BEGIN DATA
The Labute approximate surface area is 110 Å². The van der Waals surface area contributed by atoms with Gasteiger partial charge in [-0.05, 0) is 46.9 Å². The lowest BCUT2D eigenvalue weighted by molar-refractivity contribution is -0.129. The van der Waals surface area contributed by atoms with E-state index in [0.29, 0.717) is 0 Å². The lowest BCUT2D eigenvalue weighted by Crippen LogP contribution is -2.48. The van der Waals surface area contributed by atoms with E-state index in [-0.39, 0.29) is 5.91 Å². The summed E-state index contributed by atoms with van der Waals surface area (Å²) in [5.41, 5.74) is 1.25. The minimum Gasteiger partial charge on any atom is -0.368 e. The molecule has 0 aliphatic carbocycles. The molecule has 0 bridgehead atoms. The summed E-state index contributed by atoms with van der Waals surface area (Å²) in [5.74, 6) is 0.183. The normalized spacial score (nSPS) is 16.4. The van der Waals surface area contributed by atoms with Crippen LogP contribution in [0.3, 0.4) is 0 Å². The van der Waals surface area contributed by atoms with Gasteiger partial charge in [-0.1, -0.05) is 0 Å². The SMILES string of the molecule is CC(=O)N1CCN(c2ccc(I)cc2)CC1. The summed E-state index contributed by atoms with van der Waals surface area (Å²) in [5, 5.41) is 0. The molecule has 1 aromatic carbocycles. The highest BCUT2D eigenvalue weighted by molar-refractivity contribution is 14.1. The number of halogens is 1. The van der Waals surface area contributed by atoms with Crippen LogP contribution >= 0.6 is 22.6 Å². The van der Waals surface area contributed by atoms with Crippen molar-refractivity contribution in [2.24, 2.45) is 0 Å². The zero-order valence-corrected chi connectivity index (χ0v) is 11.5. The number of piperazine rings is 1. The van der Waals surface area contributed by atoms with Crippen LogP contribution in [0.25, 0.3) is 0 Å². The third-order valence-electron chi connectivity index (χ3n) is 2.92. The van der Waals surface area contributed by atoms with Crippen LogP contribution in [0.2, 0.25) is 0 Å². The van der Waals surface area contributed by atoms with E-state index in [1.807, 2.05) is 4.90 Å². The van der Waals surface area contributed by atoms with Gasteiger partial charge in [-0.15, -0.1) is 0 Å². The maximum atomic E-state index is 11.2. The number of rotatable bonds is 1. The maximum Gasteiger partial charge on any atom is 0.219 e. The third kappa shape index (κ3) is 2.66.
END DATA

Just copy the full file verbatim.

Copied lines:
The Labute approximate surface area is 110 Å². The van der Waals surface area contributed by atoms with Gasteiger partial charge in [-0.05, 0) is 46.9 Å². The lowest BCUT2D eigenvalue weighted by molar-refractivity contribution is -0.129. The van der Waals surface area contributed by atoms with E-state index in [0.29, 0.717) is 0 Å². The lowest BCUT2D eigenvalue weighted by Crippen LogP contribution is -2.48. The van der Waals surface area contributed by atoms with E-state index in [-0.39, 0.29) is 5.91 Å². The summed E-state index contributed by atoms with van der Waals surface area (Å²) in [5.41, 5.74) is 1.25. The minimum Gasteiger partial charge on any atom is -0.368 e. The molecule has 0 aliphatic carbocycles. The molecule has 0 bridgehead atoms. The summed E-state index contributed by atoms with van der Waals surface area (Å²) in [5.74, 6) is 0.183. The normalized spacial score (nSPS) is 16.4. The van der Waals surface area contributed by atoms with Crippen LogP contribution in [0.3, 0.4) is 0 Å². The van der Waals surface area contributed by atoms with Gasteiger partial charge in [-0.1, -0.05) is 0 Å². The SMILES string of the molecule is CC(=O)N1CCN(c2ccc(I)cc2)CC1. The summed E-state index contributed by atoms with van der Waals surface area (Å²) in [5, 5.41) is 0. The molecule has 1 aromatic carbocycles. The highest BCUT2D eigenvalue weighted by molar-refractivity contribution is 14.1. The number of halogens is 1. The van der Waals surface area contributed by atoms with Crippen LogP contribution >= 0.6 is 22.6 Å². The van der Waals surface area contributed by atoms with Crippen molar-refractivity contribution in [2.24, 2.45) is 0 Å². The zero-order valence-corrected chi connectivity index (χ0v) is 11.5. The number of piperazine rings is 1. The van der Waals surface area contributed by atoms with Crippen LogP contribution in [0.25, 0.3) is 0 Å². The third-order valence-electron chi connectivity index (χ3n) is 2.92. The van der Waals surface area contributed by atoms with Crippen LogP contribution in [0.2, 0.25) is 0 Å². The van der Waals surface area contributed by atoms with E-state index in [1.807, 2.05) is 4.90 Å². The van der Waals surface area contributed by atoms with Gasteiger partial charge in [-0.15, -0.1) is 0 Å². The maximum atomic E-state index is 11.2. The number of rotatable bonds is 1. The maximum Gasteiger partial charge on any atom is 0.219 e. The third kappa shape index (κ3) is 2.66.